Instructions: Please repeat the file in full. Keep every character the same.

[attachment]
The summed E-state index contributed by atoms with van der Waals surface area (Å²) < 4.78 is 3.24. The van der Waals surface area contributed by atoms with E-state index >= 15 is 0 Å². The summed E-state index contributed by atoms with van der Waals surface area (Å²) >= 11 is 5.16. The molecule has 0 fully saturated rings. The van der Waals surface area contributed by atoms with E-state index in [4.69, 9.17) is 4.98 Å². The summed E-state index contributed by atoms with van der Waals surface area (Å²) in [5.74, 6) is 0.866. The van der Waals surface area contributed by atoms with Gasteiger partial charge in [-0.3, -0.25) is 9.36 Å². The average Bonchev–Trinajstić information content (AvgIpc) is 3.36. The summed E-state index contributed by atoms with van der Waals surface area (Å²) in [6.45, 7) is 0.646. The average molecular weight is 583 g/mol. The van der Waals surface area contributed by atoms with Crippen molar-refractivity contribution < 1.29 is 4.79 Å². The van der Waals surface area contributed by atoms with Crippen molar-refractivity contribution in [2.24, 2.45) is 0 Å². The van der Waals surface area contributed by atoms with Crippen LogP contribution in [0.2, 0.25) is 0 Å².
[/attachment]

The summed E-state index contributed by atoms with van der Waals surface area (Å²) < 4.78 is 3.24. The van der Waals surface area contributed by atoms with E-state index >= 15 is 0 Å². The summed E-state index contributed by atoms with van der Waals surface area (Å²) >= 11 is 5.16. The molecule has 0 fully saturated rings. The van der Waals surface area contributed by atoms with E-state index in [4.69, 9.17) is 4.98 Å². The summed E-state index contributed by atoms with van der Waals surface area (Å²) in [5.74, 6) is 0.866. The van der Waals surface area contributed by atoms with Gasteiger partial charge in [-0.3, -0.25) is 9.36 Å². The average Bonchev–Trinajstić information content (AvgIpc) is 3.36. The summed E-state index contributed by atoms with van der Waals surface area (Å²) in [6.45, 7) is 0.646. The average molecular weight is 583 g/mol. The van der Waals surface area contributed by atoms with Crippen molar-refractivity contribution < 1.29 is 4.79 Å². The van der Waals surface area contributed by atoms with Crippen molar-refractivity contribution in [2.24, 2.45) is 0 Å². The van der Waals surface area contributed by atoms with Crippen LogP contribution in [0.2, 0.25) is 0 Å².